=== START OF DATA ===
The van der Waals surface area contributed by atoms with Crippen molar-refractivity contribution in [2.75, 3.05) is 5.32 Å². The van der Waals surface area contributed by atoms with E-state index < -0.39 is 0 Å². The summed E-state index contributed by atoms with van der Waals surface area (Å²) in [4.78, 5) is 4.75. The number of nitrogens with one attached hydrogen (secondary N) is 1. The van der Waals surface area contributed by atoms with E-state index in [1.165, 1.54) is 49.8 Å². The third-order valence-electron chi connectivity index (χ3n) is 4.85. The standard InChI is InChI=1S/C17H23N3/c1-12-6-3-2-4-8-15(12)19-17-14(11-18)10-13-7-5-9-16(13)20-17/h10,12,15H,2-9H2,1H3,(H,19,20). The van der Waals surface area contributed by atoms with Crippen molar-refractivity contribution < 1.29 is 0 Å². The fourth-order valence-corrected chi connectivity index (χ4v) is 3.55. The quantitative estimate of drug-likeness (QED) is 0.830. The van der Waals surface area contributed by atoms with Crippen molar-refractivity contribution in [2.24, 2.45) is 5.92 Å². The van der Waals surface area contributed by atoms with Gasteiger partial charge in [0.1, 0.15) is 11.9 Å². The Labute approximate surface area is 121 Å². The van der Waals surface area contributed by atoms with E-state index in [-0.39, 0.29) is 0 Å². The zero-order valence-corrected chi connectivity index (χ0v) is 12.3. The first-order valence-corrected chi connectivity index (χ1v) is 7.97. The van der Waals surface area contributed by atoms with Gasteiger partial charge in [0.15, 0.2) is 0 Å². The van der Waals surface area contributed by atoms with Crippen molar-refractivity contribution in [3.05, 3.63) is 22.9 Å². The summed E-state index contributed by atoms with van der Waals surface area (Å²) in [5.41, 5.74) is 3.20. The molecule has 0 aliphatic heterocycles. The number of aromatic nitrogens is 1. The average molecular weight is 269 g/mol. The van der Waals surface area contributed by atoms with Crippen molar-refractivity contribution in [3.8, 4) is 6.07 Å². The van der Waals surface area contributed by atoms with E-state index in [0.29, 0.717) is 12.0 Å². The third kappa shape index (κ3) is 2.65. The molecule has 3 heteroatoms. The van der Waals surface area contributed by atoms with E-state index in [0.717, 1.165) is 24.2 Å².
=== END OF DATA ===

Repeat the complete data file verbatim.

The van der Waals surface area contributed by atoms with Crippen molar-refractivity contribution in [2.75, 3.05) is 5.32 Å². The van der Waals surface area contributed by atoms with E-state index < -0.39 is 0 Å². The summed E-state index contributed by atoms with van der Waals surface area (Å²) in [4.78, 5) is 4.75. The number of nitrogens with one attached hydrogen (secondary N) is 1. The van der Waals surface area contributed by atoms with E-state index in [1.165, 1.54) is 49.8 Å². The third-order valence-electron chi connectivity index (χ3n) is 4.85. The standard InChI is InChI=1S/C17H23N3/c1-12-6-3-2-4-8-15(12)19-17-14(11-18)10-13-7-5-9-16(13)20-17/h10,12,15H,2-9H2,1H3,(H,19,20). The van der Waals surface area contributed by atoms with Crippen molar-refractivity contribution < 1.29 is 0 Å². The fourth-order valence-corrected chi connectivity index (χ4v) is 3.55. The quantitative estimate of drug-likeness (QED) is 0.830. The van der Waals surface area contributed by atoms with Crippen molar-refractivity contribution in [2.24, 2.45) is 5.92 Å². The van der Waals surface area contributed by atoms with Gasteiger partial charge in [0.1, 0.15) is 11.9 Å². The Labute approximate surface area is 121 Å². The van der Waals surface area contributed by atoms with E-state index in [-0.39, 0.29) is 0 Å². The zero-order valence-corrected chi connectivity index (χ0v) is 12.3. The first-order valence-corrected chi connectivity index (χ1v) is 7.97. The van der Waals surface area contributed by atoms with Gasteiger partial charge in [0.15, 0.2) is 0 Å². The van der Waals surface area contributed by atoms with Crippen molar-refractivity contribution in [3.05, 3.63) is 22.9 Å². The summed E-state index contributed by atoms with van der Waals surface area (Å²) in [5.41, 5.74) is 3.20. The molecule has 0 aliphatic heterocycles. The number of aromatic nitrogens is 1. The average molecular weight is 269 g/mol. The van der Waals surface area contributed by atoms with Crippen molar-refractivity contribution in [3.8, 4) is 6.07 Å². The van der Waals surface area contributed by atoms with E-state index in [0.29, 0.717) is 12.0 Å². The third kappa shape index (κ3) is 2.65. The molecule has 3 heteroatoms. The van der Waals surface area contributed by atoms with E-state index in [0.717, 1.165) is 24.2 Å².